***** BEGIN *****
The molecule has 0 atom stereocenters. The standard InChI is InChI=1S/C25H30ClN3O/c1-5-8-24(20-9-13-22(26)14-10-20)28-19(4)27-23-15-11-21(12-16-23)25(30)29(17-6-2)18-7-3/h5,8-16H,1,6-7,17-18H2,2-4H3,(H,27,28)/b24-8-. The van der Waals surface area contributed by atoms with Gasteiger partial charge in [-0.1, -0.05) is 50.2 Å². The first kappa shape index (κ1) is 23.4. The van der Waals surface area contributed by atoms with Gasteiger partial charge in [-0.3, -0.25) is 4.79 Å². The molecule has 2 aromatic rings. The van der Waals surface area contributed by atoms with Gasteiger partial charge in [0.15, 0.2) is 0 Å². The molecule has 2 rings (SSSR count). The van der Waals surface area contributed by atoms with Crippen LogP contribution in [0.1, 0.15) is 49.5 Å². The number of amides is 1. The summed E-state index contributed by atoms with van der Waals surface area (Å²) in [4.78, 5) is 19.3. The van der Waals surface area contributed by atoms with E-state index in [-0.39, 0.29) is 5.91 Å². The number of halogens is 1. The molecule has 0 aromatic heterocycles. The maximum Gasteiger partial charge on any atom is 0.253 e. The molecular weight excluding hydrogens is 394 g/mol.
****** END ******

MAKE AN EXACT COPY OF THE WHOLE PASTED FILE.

The molecule has 0 atom stereocenters. The standard InChI is InChI=1S/C25H30ClN3O/c1-5-8-24(20-9-13-22(26)14-10-20)28-19(4)27-23-15-11-21(12-16-23)25(30)29(17-6-2)18-7-3/h5,8-16H,1,6-7,17-18H2,2-4H3,(H,27,28)/b24-8-. The van der Waals surface area contributed by atoms with Gasteiger partial charge in [-0.1, -0.05) is 50.2 Å². The first kappa shape index (κ1) is 23.4. The van der Waals surface area contributed by atoms with Gasteiger partial charge in [-0.3, -0.25) is 4.79 Å². The molecule has 2 aromatic rings. The van der Waals surface area contributed by atoms with Gasteiger partial charge in [0.15, 0.2) is 0 Å². The molecule has 2 rings (SSSR count). The van der Waals surface area contributed by atoms with Crippen LogP contribution in [0.1, 0.15) is 49.5 Å². The number of amides is 1. The summed E-state index contributed by atoms with van der Waals surface area (Å²) in [4.78, 5) is 19.3. The van der Waals surface area contributed by atoms with E-state index in [-0.39, 0.29) is 5.91 Å². The number of halogens is 1. The molecule has 0 aromatic heterocycles. The maximum Gasteiger partial charge on any atom is 0.253 e. The molecular weight excluding hydrogens is 394 g/mol.